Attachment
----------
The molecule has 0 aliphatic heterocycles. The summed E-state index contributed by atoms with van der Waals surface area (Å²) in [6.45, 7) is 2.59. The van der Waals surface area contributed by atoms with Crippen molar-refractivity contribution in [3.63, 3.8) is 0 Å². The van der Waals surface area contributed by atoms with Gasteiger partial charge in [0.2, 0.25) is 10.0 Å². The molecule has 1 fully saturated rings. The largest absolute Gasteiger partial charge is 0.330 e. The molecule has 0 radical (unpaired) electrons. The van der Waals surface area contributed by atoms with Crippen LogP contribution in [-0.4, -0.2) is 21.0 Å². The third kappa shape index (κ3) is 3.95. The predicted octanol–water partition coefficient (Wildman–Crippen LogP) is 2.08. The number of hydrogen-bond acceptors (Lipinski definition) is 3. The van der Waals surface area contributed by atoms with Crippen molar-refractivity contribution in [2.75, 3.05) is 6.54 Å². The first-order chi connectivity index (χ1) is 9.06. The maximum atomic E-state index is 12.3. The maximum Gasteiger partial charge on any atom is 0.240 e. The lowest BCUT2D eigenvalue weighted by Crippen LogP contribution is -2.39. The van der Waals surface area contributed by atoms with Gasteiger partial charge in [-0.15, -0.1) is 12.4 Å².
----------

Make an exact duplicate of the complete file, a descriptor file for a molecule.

The molecule has 0 aliphatic heterocycles. The summed E-state index contributed by atoms with van der Waals surface area (Å²) in [6.45, 7) is 2.59. The van der Waals surface area contributed by atoms with Crippen molar-refractivity contribution in [3.63, 3.8) is 0 Å². The van der Waals surface area contributed by atoms with Gasteiger partial charge in [0.2, 0.25) is 10.0 Å². The molecule has 1 fully saturated rings. The largest absolute Gasteiger partial charge is 0.330 e. The molecule has 0 radical (unpaired) electrons. The van der Waals surface area contributed by atoms with Crippen LogP contribution in [-0.4, -0.2) is 21.0 Å². The third kappa shape index (κ3) is 3.95. The predicted octanol–water partition coefficient (Wildman–Crippen LogP) is 2.08. The number of hydrogen-bond acceptors (Lipinski definition) is 3. The van der Waals surface area contributed by atoms with Crippen molar-refractivity contribution in [2.75, 3.05) is 6.54 Å². The first-order chi connectivity index (χ1) is 9.06. The maximum atomic E-state index is 12.3. The maximum Gasteiger partial charge on any atom is 0.240 e. The lowest BCUT2D eigenvalue weighted by Crippen LogP contribution is -2.39. The van der Waals surface area contributed by atoms with Gasteiger partial charge in [-0.15, -0.1) is 12.4 Å².